Montreal Attractions. Canada. Description, photos.

Montreal sights

Herritage Montrealer Notre Dame Cathedral Montreal Botanical Gardens St. Peter’s Basilica St. George’s Church

This site contains Montreal attractions – photos, descriptions, and travel tips. The list is based on popular guidebooks and is presented by type, name and rating. Here you’ll find answers to what to see in Montreal, where to go, and where the popular and interesting places in Montreal are located.

Olympic Park

Olympic Park (photo)

Olympic Park is one of Montreal’s northern neighbourhoods with many sports facilities and buildings.

The Olympic Park was created in the 1970s as part of Canada’s preparations for the 1976 Summer Olympics. It was here that the main events of the Olympics took place, and at the end of it the city was left with an excellent sports complex, which functions to this day. The park is home to the main Olympic stadium, the Moritz Richards Arena, the Saputo Stadium, the Cineplex theater complex and many other buildings.

During sporting events, Olympic Park attracts fans from all over Montreal, but on ordinary days there are also many people walking here. In addition, the Olympic Park borders the Montreal Botanical Gardens and the Insectarium, which also draw massive crowds of tourists.

Coordinates: 45.55964700,-73.55145000

Champ de Mars

Champ de Mars (photo)

The city of Ville-Marie in Montreal is home to the famous landmark Field of Mars. It is a significant space where archaeological excavations have uncovered historical traces of Montreal’s fortifications built in 1740.

The space was mostly used for parades and rallies until the 18th century. In 1812, however, the area was cleared for a military parade ground. Fortifications were once 3 km long and up to 6.5 meters in height, but the remains of the fortification have survived to this day in a much smaller size. Since its discovery by archaeologists and reconstruction, the field has been carefully guarded by the city.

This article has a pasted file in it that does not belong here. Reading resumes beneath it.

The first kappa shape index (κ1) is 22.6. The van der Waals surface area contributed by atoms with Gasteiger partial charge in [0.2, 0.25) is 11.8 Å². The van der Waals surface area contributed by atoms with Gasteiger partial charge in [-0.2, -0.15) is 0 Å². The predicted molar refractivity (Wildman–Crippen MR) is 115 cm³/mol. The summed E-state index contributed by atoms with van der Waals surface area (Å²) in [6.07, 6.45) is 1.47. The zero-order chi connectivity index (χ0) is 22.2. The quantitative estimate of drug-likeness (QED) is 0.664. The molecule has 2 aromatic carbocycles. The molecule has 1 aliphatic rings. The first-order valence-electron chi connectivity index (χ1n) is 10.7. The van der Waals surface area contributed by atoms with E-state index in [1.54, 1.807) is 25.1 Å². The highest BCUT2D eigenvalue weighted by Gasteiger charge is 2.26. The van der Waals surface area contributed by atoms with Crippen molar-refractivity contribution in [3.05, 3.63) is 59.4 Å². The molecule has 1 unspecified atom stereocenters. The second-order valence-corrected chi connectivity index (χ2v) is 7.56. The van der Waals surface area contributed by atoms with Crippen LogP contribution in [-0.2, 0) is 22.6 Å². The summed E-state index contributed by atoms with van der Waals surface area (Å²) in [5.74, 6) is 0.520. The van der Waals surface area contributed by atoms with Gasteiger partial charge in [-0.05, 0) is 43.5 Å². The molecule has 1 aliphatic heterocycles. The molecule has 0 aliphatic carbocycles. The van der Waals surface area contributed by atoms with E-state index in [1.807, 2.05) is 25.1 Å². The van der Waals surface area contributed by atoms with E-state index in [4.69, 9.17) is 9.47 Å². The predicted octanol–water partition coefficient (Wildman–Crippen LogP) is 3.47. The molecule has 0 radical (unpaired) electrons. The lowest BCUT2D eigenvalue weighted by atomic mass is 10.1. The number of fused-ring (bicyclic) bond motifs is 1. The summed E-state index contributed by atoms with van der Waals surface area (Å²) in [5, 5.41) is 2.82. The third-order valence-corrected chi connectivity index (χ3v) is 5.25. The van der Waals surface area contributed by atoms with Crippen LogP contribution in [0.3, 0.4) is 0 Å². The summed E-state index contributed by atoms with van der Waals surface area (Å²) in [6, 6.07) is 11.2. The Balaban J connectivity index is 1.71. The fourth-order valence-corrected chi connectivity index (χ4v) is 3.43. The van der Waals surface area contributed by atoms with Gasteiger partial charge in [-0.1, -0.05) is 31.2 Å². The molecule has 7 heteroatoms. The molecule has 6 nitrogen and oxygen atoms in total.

Coordinates: 45.50868200,-73.55558100

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Latin Quarter

Latin Quarter (photo)

The Latin Quarter is located in Montreal, Canada. It was named after the neighborhood of the same name in Paris. Known for its theaters, concerts, exhibitions, and numerous cafes and boutiques. The air itself seems to be permeated with the atmosphere of art, which is why the Latin Quarter tirelessly attracts the attention of creative people.

In small galleries, young artists hold exhibitions of their work. And some unknown artists prefer to place their creations directly on the streets, painting the walls of buildings with bizarre graffiti. One of the most popular places in the Latin Quarter is Quebec’s Cinématique du Québec. It’s a film conservatory that was founded in 1963 and is dedicated to film, television and everything related to them. There are countless exhibits in the Cinematheque collection – films, programs, photographs, books, magazines, scripts and even machinery, costumes and props. This place will not leave indifferent any true film buff, and the rest will be interesting to look at such an impressive collection. Café lovers should visit Sein-Deni Street, they are literally on every step.

McDonald Lake and its colorful rocks. Glacier Park. USA

Coordinates: 45.51598600,73.56391700

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Restaurant Hermitage

Hermitage Restaurant (photo)

Hermitage Restaurant is a wonderful island of Russian culinary culture in the Canadian city of Montreal. Here you can plunge into the atmosphere of Russian life far from your homeland. Russian cuisine made in the best culinary traditions, as well as delicious drinks are at your service.